UNSPECIFIED - JANUARY 27: Ligurian cuculli (fried mashed potato dumplings) balls of mashed potatoes with marjoram, pine nuts and Parmesan cheese. (Photo by DeAgostini/Getty Images)
Food - Drink
The Fried Potato Dumplings That Are A Staple Of Morocco's Street Food
Fried potato dumplings — known as maaqouda, maqouda, or maakouda — are one of Morocco's signature street foods, and a must-try if you visit the country. While many Moroccan recipes can be notoriously time-consuming, maakouda are relatively quick and simple to make, starting with baking potatoes in the oven.
After the potatoes are baked, they're peeled, mashed, and mixed with seasonings like cumin, onion, garlic, turmeric, parsley, and cilantro, plus breadcrumbs and eggs to bind the mixture. The mixture is shaped into balls, coated in flour, and dropped into frying oil, where they cook for a few minutes until perfectly golden brown.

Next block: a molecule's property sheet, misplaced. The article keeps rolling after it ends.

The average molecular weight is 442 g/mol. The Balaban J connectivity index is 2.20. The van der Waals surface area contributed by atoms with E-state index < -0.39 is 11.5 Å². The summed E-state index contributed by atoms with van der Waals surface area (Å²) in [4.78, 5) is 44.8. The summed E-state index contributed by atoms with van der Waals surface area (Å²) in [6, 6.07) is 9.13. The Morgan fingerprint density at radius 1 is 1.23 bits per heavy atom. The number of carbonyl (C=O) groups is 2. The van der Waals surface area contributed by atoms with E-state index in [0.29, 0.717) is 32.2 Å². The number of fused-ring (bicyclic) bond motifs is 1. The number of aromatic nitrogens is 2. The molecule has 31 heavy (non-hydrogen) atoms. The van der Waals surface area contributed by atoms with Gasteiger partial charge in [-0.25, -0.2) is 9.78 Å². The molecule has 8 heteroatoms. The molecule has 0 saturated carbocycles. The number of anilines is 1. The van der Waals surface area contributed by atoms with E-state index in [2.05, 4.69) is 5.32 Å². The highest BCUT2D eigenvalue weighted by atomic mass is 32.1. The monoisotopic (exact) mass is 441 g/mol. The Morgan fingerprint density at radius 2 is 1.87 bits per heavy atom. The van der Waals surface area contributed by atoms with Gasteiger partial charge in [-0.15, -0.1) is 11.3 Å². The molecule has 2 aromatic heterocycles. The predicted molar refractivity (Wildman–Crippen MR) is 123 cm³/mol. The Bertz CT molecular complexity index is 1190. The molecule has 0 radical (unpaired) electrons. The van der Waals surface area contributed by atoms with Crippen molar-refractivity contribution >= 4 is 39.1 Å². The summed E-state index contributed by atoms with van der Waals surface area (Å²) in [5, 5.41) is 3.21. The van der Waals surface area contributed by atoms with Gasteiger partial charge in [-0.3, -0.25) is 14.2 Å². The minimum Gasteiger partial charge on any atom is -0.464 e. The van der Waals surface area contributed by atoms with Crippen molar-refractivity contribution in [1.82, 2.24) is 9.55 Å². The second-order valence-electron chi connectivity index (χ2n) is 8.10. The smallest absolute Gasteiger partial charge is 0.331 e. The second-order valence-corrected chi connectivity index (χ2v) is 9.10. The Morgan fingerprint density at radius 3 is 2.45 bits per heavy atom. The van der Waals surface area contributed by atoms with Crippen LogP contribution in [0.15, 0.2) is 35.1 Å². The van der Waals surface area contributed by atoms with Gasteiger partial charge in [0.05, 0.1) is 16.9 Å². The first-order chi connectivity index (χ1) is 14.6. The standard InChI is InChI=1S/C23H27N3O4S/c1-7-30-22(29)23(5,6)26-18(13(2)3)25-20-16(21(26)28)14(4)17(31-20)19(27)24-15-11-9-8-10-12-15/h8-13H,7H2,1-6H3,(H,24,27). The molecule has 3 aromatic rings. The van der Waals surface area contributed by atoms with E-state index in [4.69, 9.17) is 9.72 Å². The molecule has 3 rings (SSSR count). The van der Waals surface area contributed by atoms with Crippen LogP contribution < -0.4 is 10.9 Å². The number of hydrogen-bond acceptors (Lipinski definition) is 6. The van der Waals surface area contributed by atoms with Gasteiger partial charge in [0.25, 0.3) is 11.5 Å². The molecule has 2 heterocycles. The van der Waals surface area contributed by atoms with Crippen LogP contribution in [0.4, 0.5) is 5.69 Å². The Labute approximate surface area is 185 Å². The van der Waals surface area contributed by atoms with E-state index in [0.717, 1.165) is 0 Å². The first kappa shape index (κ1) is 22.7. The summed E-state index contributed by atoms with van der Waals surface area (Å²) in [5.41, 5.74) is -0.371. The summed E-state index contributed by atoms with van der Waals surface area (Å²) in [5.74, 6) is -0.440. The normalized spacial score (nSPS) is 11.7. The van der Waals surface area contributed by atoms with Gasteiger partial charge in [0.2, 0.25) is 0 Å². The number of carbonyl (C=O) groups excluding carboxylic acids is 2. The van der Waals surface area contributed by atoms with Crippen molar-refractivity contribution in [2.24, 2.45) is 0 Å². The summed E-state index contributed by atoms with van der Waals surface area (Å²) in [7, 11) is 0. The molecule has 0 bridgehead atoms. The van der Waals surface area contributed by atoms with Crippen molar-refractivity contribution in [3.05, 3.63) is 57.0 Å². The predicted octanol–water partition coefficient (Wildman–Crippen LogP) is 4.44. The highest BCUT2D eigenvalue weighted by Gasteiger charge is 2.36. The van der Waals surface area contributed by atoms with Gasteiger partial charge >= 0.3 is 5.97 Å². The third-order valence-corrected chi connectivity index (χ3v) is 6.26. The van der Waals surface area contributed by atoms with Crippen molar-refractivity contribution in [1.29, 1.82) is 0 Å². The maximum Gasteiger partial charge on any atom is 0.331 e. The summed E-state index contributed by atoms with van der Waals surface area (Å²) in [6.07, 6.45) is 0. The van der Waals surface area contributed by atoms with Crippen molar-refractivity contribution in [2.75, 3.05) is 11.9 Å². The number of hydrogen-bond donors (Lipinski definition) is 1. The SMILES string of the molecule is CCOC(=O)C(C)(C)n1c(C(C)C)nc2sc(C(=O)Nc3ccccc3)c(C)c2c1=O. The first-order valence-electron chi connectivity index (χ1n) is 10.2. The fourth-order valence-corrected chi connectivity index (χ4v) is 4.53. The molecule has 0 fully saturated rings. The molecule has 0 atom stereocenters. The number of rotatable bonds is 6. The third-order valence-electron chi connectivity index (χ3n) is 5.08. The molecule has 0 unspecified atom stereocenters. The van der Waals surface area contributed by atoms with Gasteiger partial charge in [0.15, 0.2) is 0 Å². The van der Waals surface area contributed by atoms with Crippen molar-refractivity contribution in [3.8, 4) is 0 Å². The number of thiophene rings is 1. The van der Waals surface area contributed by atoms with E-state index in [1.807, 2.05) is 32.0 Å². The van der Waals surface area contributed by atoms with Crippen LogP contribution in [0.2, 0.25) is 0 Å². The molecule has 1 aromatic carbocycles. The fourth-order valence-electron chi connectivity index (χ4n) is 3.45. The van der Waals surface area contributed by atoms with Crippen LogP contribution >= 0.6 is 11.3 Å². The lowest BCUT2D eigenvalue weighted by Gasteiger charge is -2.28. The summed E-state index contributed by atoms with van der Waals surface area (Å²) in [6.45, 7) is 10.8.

There are many different variations of maakouda out there, and some chefs use grated potatoes rather than mashed, and may add tuna, ground meat, or cheese. Those who don't eat gluten can use gluten-free breadcrumbs and flour, while vegans can make maakouda without cheese or meat and use an egg alternative.
Maakouda are served as an appetizer or side during Ramadan alongside other festive foods, or as a side to tagine, a category of curry-like Moroccan dishes. On city streets, maakouda are typically served on their own with a dipping sauce or as a sandwich with lettuce, tomato, and fresh khobz, a crusty Moroccan bread.